When the FDA was acting on Antibiotic use, Matt needed a photo of Antibiotics. We pulled together what we had and what my dad had at their house and Matt snapped this photo on our counter.
Maybe we are not normal or the Average American Family after all. The things we do to share the story of Agriculture may set us apart many people, but, normal or not, we would not have it any other way…most of the time.
Once the manure is scooped out the barn it is then dumped into the manure spreader. This is a great invention that, when activated, automatically spreads all that good stuff out on our pasture. You have to be careful not to apply too much in one area or it could kill the grass instead of fertilizing it.
I would be telling a lie if I said it did not smell. We live in the country and, to me, the smell reminds me of a few things 1.clean barn for animals 2. Cost savings. We do not need to buy fertilizer — we can use what the animals have generated themselves to put back into our soils. What makes for a smelly couple of days will make our pastures grow for the spring and summer months.
Sometimes farmers get a bad rap when it comes to spreading fertilizers. Some people think the smell is horrible , but to me it just smells like life on the farm.
Fudge, one of our rams poses for a photo! This is a name that Campbell gave him as soon as she saw him, it has stuck ever since. He is quite happy to be out in the pasture with 17 of our ewes. Right now we are breeding for fall lambs which will be born in September or October. We select which ewes we want bred to what rams based on the characteristics we want to have in lambs. The sheep are out on pasture and can come in the barn if they like. When the weather is nice they are outside most all of the time grazing and enjoying the lush green grass. We rotate pastures every so often so not to overburden the grass. This also helps with parasites. http://sheep.osu.edu/ should be a concern when raising livestock. We have to maintain a worming regiment for our sheep to help keep them healthy and reading to start pouring all their energy into keeping those baby lambs alive and thriving inside. Farmers and Ranchers always have something to worry about!
Gestation of a sheep: 145-150 days
It is common for a ewe (female) to have 1-3 lambs at each birth
Breed: Horned Dorset
Friends of ours Tom and Susie Turner, live in a neighboring county and raise shorthorn cattle. We were going over for dinner and of course the kids love to see their cattle. When you have livestock there is always something that needs done. When people come to our house they usually know they will be put to work or do something that they would not normally do when being invited for dinner by a friend. This is something that is very common among livestock owners. We go prepared with muck boots and work clothes.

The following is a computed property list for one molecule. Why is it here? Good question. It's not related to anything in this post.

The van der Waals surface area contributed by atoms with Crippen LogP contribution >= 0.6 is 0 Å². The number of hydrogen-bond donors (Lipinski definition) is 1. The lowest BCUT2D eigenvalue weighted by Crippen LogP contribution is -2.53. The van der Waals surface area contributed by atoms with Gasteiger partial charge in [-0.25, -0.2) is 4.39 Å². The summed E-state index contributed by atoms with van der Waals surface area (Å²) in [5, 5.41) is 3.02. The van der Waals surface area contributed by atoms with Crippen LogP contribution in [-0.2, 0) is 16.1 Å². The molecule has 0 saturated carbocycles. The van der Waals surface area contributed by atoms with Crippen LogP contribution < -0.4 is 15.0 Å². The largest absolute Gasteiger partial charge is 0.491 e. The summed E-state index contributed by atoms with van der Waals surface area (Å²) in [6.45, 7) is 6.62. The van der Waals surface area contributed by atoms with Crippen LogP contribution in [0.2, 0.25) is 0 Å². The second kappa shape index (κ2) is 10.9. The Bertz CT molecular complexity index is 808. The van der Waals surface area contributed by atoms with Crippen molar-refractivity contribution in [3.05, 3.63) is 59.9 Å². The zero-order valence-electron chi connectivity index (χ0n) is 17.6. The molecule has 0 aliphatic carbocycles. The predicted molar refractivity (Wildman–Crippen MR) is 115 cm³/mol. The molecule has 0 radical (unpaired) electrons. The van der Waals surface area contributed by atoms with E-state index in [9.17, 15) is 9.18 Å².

This particular day our friends were putting the final touches on a portable shed for the baby calves out in the pasture. The tractor drug the shed out into one of the fields, to provide shelter for the young calves.
March came in like a LAMB! It is that time again to sell some lambs. Yesterday the kids and I took a trip across town and sold some lambs to Blystone Farms. Whenever I head out anywhere with a trailer full of sheep and two small children there is bound to be some type of excitement. To my surprise, we made it there and got the sheep and children unloaded without any issues.
There have been a few trips when I had to pull over the truck and trailer three times because a certain child thought it was funny to unbuckle their seat belt and then there was the time when one of the lambs jumped over the gate at the farm and was running loose, I guess he didn’t want to know how much he weighed that day.
This is a short video blog of our trip.
You can stop by the farm, just outside of Canal Winchester, or call and let them know what you would like and they will have it just the way you want it whether it be a half of beef or a whole lamb.
The new retail meat case is now open. They have been working for months to get their retail custom shop up and running. It is really nice inside and their meat looks and taste great. If you do not wish to purchase a whole animal, you can now buy it by the individual cut. If you live in the central Ohio area you should stop by to see their family operation. They sell beef, poultry, eggs, lamb and goat. If you stop by, there may even be some of our lamb in the case.
Tuesday EWESday is a new segment of my blog I want to dedicate to EWE! Anything goes if it has to do with sheep. I have been raising sheep for a long time. I hope to share some fun and even educational things about our great industry, as well as some things I have encountered along my way.
Did you know that a Ewe is a female sheep?
February is “Lamb is for Lovers Month!”
This recipe is one that my grandma passed on to me and we have served at many parties. It is simple and easy which are important for busy people on the go. My kids love to help mix up the sauce too!
1 American Lamb Shoulder roast (approx. 5lbs)
1 cup chicken stock
1 tsp of salt
1 tsp pepper
2 tsp garlic power
Worcestershire Sauce to taste
1 onion chopped
½ brown sugar
14 oz bottle of ketchup
Place lamb in a roaster or Crock pot. Set heat to high. Pour in chicken stock. In a bowl combine salt, pepper, garlic powder, Worcestershire, sugar and ketchup until mixed add in onion. Pour sauce over the roast. Place lid on and do not open for 6-8 hours. Cook until roast falls apart or pulls apart with a fork. Serve on a Kaiser Bun or bread of your choice!
*if roast is tied together with string, remove before roasting.http://www.reesefarmroots.com/